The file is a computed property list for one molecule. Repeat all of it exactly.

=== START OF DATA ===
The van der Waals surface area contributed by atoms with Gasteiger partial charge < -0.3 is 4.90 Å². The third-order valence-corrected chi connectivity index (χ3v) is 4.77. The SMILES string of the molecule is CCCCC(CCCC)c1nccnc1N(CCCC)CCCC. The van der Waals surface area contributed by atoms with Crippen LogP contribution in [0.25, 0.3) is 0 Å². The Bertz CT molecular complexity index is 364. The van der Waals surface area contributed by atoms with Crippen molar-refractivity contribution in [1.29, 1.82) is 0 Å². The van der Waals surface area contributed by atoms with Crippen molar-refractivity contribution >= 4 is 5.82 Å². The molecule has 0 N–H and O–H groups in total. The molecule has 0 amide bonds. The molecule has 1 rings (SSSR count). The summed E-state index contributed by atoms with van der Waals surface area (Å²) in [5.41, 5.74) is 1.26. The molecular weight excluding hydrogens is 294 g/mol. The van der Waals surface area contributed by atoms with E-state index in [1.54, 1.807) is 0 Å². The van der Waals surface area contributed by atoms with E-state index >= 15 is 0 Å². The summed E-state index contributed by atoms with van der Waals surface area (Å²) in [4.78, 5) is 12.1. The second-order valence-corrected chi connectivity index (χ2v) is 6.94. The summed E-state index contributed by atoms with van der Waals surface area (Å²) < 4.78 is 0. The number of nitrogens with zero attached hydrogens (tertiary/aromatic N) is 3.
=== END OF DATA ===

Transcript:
The van der Waals surface area contributed by atoms with Gasteiger partial charge < -0.3 is 4.90 Å². The third-order valence-corrected chi connectivity index (χ3v) is 4.77. The SMILES string of the molecule is CCCCC(CCCC)c1nccnc1N(CCCC)CCCC. The van der Waals surface area contributed by atoms with Crippen LogP contribution in [0.25, 0.3) is 0 Å². The Bertz CT molecular complexity index is 364. The van der Waals surface area contributed by atoms with Crippen molar-refractivity contribution in [1.29, 1.82) is 0 Å². The van der Waals surface area contributed by atoms with Crippen molar-refractivity contribution >= 4 is 5.82 Å². The molecule has 0 N–H and O–H groups in total. The molecule has 0 amide bonds. The molecule has 1 rings (SSSR count). The summed E-state index contributed by atoms with van der Waals surface area (Å²) in [5.41, 5.74) is 1.26. The molecular weight excluding hydrogens is 294 g/mol. The van der Waals surface area contributed by atoms with E-state index in [1.54, 1.807) is 0 Å². The van der Waals surface area contributed by atoms with E-state index >= 15 is 0 Å². The summed E-state index contributed by atoms with van der Waals surface area (Å²) in [4.78, 5) is 12.1. The second-order valence-corrected chi connectivity index (χ2v) is 6.94. The summed E-state index contributed by atoms with van der Waals surface area (Å²) < 4.78 is 0. The number of nitrogens with zero attached hydrogens (tertiary/aromatic N) is 3.